The statement came July 12, 18 months after the powerful earthquake that flattened much of Port-au-Prince and surrounding cities and which authorities say killed 300,000 and sent even more to live in impromptu settlements.
Efforts to dismantle the camps that popped up in the capital's public plazas, soccer fields and streets have been put on hold as the new government led by President Michel Martelly struggles to get a prime minister approved by lawmakers. There are 634,000 people still living in the camps, the U.N.'s shelter committee said in May.
“We want a comprehensive approach done in an appropriate time-frame,” said Cinta Pluma, a spokeswoman for Oxfam. Haiti's displaced population “needs to be consulted and participate in the project.”
Patrick Rouzier, a reconstruction and housing adviser to the president, said the government plans to relocate 25,000 to 30,000 people from six major camps.
“I understand Oxfam's position but we have a comprehensive plan that we are finalizing,” Rouzier said by telephone. “This has been in the works for the past three months. … We are on it 100 percent.”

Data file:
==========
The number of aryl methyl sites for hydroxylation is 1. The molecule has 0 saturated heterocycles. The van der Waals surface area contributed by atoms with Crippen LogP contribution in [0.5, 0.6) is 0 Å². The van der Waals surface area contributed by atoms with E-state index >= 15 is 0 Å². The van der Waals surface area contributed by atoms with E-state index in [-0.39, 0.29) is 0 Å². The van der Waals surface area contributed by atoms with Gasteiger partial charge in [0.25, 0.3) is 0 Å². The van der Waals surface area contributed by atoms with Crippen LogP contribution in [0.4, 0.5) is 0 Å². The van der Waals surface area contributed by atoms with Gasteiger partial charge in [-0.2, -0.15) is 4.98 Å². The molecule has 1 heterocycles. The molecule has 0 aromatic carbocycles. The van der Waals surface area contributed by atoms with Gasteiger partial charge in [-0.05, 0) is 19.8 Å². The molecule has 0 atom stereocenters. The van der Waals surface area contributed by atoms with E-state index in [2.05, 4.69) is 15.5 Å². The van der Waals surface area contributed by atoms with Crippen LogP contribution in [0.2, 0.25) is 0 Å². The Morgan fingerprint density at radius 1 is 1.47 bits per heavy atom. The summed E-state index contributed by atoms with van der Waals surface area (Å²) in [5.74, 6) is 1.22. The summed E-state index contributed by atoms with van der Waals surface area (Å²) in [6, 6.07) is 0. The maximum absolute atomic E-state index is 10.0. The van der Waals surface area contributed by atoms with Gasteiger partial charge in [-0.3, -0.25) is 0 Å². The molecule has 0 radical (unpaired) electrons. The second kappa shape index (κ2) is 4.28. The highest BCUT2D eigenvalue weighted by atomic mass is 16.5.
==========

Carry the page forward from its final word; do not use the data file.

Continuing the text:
Rouzier said the pilot project will bring camp dwellers back into their original neighborhoods but with better services.
In a separate project, Martelly unveiled a housing effort last month in the outskirts of Port-au-Prince. It seeks to build 400 houses in 100 days.
Forced evictions by private landowners have increased since the earthquake, advocacy and aid groups say. In June, as the hurricane season officially began, the mayor of a city in the Port-au-Prince area evicted hundreds of people from three camps. Advocacy groups called for a moratorium on the evictions until alternative housing was provided.
Oxfam said Martelly has made progress by laying out housing plans but that his government can't evict camp dwellers without providing an alternative. The closing of the camps must be done so that the newly displaced have access to drinking water, sanitation services, health care, education and employment opportunities, Oxfam said.
The new administration has failed to make much headway since Martelly was inaugurated almost two months ago. Lawmakers rejected Martelly's first pick for prime minister, which means the government has remained in limbo. Some of them have openly said they will reject his second pick, a former justice minister whom advocacy groups accused of persecuting political opponents.